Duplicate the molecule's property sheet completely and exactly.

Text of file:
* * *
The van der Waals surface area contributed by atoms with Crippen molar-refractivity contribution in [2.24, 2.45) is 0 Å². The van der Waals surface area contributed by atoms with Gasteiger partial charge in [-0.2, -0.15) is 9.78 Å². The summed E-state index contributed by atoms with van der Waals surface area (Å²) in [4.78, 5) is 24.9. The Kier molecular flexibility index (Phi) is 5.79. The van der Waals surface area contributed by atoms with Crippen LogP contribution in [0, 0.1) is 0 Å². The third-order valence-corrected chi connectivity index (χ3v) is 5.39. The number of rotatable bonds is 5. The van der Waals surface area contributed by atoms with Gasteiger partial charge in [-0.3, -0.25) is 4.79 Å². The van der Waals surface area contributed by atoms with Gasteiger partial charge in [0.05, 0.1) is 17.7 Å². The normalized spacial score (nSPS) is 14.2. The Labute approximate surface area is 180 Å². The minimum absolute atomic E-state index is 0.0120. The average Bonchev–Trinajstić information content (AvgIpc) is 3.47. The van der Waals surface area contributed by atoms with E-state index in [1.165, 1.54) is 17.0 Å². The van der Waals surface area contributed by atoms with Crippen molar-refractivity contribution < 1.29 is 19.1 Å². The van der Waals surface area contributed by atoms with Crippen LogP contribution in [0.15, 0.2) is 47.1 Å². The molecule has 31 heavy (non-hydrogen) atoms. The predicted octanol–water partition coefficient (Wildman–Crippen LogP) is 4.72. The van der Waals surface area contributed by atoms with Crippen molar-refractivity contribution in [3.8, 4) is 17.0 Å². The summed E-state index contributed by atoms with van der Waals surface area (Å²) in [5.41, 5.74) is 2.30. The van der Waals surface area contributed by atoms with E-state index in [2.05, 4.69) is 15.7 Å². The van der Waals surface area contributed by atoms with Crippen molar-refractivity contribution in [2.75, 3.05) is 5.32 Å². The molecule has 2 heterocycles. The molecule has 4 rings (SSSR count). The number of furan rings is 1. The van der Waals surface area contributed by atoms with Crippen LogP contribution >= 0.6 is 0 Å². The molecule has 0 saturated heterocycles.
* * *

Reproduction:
The van der Waals surface area contributed by atoms with Crippen molar-refractivity contribution in [2.24, 2.45) is 0 Å². The van der Waals surface area contributed by atoms with Gasteiger partial charge in [-0.2, -0.15) is 9.78 Å². The summed E-state index contributed by atoms with van der Waals surface area (Å²) in [4.78, 5) is 24.9. The Kier molecular flexibility index (Phi) is 5.79. The van der Waals surface area contributed by atoms with Crippen LogP contribution in [0, 0.1) is 0 Å². The third-order valence-corrected chi connectivity index (χ3v) is 5.39. The number of rotatable bonds is 5. The van der Waals surface area contributed by atoms with Gasteiger partial charge in [-0.3, -0.25) is 4.79 Å². The van der Waals surface area contributed by atoms with Gasteiger partial charge in [0.05, 0.1) is 17.7 Å². The normalized spacial score (nSPS) is 14.2. The Labute approximate surface area is 180 Å². The minimum absolute atomic E-state index is 0.0120. The average Bonchev–Trinajstić information content (AvgIpc) is 3.47. The van der Waals surface area contributed by atoms with E-state index in [1.165, 1.54) is 17.0 Å². The van der Waals surface area contributed by atoms with Crippen molar-refractivity contribution < 1.29 is 19.1 Å². The van der Waals surface area contributed by atoms with Crippen LogP contribution in [0.15, 0.2) is 47.1 Å². The molecule has 31 heavy (non-hydrogen) atoms. The predicted octanol–water partition coefficient (Wildman–Crippen LogP) is 4.72. The van der Waals surface area contributed by atoms with Crippen molar-refractivity contribution in [3.8, 4) is 17.0 Å². The summed E-state index contributed by atoms with van der Waals surface area (Å²) in [5.41, 5.74) is 2.30. The van der Waals surface area contributed by atoms with E-state index in [2.05, 4.69) is 15.7 Å². The van der Waals surface area contributed by atoms with Crippen molar-refractivity contribution in [2.75, 3.05) is 5.32 Å². The molecule has 2 heterocycles. The molecule has 4 rings (SSSR count). The number of furan rings is 1. The van der Waals surface area contributed by atoms with Crippen LogP contribution >= 0.6 is 0 Å². The molecule has 0 saturated heterocycles.